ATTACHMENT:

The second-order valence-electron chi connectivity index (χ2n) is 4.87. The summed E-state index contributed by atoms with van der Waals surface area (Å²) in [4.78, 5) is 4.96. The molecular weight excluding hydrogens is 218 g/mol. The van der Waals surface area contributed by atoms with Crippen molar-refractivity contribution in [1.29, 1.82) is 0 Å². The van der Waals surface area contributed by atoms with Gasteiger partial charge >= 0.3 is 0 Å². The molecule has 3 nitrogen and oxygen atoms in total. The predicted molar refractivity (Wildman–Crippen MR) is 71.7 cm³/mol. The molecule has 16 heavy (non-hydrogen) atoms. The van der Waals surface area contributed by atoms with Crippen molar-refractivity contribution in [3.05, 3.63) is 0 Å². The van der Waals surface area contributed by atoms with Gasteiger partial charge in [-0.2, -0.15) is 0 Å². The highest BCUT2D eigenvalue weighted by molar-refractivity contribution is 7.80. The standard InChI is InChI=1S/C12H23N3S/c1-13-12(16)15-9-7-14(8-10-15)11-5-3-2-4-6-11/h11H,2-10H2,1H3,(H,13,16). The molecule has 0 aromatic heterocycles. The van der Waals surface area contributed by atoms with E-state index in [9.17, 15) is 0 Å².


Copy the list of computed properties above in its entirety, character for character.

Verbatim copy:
The second-order valence-electron chi connectivity index (χ2n) is 4.87. The summed E-state index contributed by atoms with van der Waals surface area (Å²) in [4.78, 5) is 4.96. The molecular weight excluding hydrogens is 218 g/mol. The van der Waals surface area contributed by atoms with Crippen molar-refractivity contribution in [1.29, 1.82) is 0 Å². The van der Waals surface area contributed by atoms with Gasteiger partial charge >= 0.3 is 0 Å². The molecule has 3 nitrogen and oxygen atoms in total. The predicted molar refractivity (Wildman–Crippen MR) is 71.7 cm³/mol. The molecule has 16 heavy (non-hydrogen) atoms. The van der Waals surface area contributed by atoms with Crippen molar-refractivity contribution in [3.05, 3.63) is 0 Å². The van der Waals surface area contributed by atoms with Gasteiger partial charge in [-0.2, -0.15) is 0 Å². The highest BCUT2D eigenvalue weighted by molar-refractivity contribution is 7.80. The standard InChI is InChI=1S/C12H23N3S/c1-13-12(16)15-9-7-14(8-10-15)11-5-3-2-4-6-11/h11H,2-10H2,1H3,(H,13,16). The molecule has 0 aromatic heterocycles. The van der Waals surface area contributed by atoms with E-state index in [9.17, 15) is 0 Å².